While he draws strength from his heritage, Greg admits there can be tension between the aspirations of young Aborigines – around 58 per cent of Victorian Aborigines are under 25 - and their elders.
"Aboriginal young people can sometimes have different views to our elders” he says. “They (young people) grew up in different times, and now have far more opportunities than our elders. There’s a very different emerging consciousness around young people, who want to do things differently – even though they still respect their elders, who will always lead our communities.
“I think our elders know that life’s very short and there needs to be succession planning for our communities.
“And there needs to be some relevance in how communities work with young people, by involving them in the process. Research suggests it’s a lot better for communities, it’s a lot better for young people, it’s a lot better for program and policy development, if they (young people) are involved.
“And I think there’s more harmony in communities when older people and young people are working together.”
He says young voices need to be heard so government programs are directed to areas of need and are relevant to young people. He’s concerned that much government funding is spent on dealing with problems after they emerge, rather than preventing them in the first place.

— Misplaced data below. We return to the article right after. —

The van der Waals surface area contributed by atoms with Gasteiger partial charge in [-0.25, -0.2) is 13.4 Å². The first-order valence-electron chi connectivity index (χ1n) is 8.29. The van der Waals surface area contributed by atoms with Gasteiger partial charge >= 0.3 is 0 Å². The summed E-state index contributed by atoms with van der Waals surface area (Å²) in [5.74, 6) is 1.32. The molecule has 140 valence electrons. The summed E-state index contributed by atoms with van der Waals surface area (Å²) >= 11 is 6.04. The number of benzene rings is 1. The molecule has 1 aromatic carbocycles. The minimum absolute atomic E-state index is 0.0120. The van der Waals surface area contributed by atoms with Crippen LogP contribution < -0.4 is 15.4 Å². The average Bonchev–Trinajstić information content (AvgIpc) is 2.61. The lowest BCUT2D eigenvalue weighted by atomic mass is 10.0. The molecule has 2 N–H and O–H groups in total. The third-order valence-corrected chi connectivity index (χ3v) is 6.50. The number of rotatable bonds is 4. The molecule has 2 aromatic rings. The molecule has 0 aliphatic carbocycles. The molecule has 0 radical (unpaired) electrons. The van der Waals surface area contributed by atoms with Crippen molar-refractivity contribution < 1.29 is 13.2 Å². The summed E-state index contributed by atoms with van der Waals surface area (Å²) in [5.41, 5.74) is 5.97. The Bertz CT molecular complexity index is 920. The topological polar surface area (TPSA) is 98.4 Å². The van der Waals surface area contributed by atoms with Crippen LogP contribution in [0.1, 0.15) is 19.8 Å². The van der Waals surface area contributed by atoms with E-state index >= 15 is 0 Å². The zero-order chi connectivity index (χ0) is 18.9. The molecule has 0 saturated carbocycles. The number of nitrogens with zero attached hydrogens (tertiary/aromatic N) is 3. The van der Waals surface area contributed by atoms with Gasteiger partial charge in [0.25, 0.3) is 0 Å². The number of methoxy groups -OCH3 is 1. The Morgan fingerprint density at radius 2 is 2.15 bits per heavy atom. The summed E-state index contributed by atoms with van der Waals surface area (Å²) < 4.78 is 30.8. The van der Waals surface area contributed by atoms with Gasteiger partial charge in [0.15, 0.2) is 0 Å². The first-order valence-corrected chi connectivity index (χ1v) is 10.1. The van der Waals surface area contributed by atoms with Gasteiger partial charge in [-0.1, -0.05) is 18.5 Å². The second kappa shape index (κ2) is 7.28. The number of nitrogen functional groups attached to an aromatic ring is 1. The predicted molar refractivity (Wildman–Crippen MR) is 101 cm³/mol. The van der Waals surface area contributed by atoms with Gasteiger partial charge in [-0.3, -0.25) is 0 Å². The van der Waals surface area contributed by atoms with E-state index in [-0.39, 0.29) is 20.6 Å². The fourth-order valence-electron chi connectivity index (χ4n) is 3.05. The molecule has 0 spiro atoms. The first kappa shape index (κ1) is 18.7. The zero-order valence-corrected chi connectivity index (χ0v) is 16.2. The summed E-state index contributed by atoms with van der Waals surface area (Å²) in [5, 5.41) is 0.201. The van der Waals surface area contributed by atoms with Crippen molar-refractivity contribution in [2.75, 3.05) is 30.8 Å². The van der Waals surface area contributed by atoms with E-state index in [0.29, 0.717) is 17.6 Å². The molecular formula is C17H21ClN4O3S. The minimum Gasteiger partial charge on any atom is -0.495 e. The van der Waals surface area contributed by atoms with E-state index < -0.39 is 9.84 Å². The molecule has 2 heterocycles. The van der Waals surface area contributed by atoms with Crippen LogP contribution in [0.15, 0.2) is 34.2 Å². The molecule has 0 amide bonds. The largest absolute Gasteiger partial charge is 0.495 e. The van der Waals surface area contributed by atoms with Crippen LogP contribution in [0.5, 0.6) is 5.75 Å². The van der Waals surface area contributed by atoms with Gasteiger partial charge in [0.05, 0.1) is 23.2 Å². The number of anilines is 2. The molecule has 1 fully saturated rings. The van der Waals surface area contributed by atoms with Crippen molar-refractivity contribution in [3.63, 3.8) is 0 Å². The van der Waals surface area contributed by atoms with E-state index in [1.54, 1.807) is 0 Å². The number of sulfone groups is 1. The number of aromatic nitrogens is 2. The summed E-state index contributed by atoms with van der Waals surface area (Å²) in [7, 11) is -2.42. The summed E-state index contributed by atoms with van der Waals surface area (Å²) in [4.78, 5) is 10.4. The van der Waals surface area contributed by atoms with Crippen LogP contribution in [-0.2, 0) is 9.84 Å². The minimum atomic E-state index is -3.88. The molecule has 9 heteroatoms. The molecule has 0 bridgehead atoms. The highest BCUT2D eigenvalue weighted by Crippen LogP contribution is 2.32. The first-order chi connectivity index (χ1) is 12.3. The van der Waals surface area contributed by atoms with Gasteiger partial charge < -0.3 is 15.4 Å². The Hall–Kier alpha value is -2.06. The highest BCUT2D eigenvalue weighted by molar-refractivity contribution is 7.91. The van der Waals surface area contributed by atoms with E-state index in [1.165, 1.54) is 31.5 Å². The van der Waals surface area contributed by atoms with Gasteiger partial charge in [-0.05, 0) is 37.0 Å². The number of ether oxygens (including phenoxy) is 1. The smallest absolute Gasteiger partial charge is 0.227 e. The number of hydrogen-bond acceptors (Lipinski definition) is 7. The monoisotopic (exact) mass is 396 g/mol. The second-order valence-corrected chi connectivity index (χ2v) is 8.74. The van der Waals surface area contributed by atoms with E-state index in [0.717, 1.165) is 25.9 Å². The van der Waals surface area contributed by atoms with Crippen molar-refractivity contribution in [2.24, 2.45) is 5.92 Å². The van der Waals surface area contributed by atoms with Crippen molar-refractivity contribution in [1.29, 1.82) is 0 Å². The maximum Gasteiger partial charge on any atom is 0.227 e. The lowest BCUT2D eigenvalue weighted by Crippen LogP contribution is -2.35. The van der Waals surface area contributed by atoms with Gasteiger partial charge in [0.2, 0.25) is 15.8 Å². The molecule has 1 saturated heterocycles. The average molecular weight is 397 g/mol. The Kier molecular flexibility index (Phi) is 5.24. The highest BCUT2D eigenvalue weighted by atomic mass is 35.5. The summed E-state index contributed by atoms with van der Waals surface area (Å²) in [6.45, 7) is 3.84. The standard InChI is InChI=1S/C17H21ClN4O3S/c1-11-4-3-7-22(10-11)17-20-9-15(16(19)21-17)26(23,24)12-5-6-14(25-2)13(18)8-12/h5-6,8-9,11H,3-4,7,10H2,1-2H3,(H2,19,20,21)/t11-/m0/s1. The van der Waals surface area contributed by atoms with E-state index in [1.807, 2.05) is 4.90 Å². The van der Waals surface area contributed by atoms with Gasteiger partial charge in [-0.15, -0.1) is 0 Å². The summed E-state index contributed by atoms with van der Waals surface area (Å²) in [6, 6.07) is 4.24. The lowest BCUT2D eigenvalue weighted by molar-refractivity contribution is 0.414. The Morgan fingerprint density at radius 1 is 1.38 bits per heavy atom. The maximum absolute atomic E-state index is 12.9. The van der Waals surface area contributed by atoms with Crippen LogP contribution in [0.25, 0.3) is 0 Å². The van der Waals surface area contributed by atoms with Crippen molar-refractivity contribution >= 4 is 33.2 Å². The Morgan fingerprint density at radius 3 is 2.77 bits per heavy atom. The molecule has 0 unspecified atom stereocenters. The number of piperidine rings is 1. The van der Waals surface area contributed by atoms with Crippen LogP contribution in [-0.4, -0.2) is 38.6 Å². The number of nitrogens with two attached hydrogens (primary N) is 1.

This is where he thinks young voices are important – in areas like education, child protection, and the interaction between young Aboriginal people with the police and justice systems.
"Governments focus too much money at the wrong end of the system, in things like building more prisons’’ he says. “We need to invest a lot earlier by building strong young people and strong families – doing things at the start, rather than trying to fix them at the end.’’
When he’s asked what issues worry him, Greg talks about Aboriginal young people growing up without their cultural connection.
"We know that Aboriginal people who grow up without their culture, without being connected to community, without feeling they belong somewhere, are more likely to offend, more likely to do the wrong thing. That’s why it’s important from a social disadvantage point of view.
“I guess from a more spiritual point of view, our culture is very fundamental. It’s a core thing that sustains us.”
It’s also a strength non-Aboriginal Australians can draw on. "As a country, we can take a lot of pride from Aboriginal history, from Aboriginal success as a people going back over 40,000 years, and not just look at disadvantage.”
So what encourages him, and makes him optimistic?
“I think there are some extraordinary young leaders who are ready to take up the mantle and ready to do things in a different way, to be more innovative and more daring.
“I think the door has been knocked down and we’ve got a seat at the table now. Our elders have fought to get us there. It’s up to us now to work out, ‘right, what do we have to do now there we’re here?’
“And that’s what gives me heart.”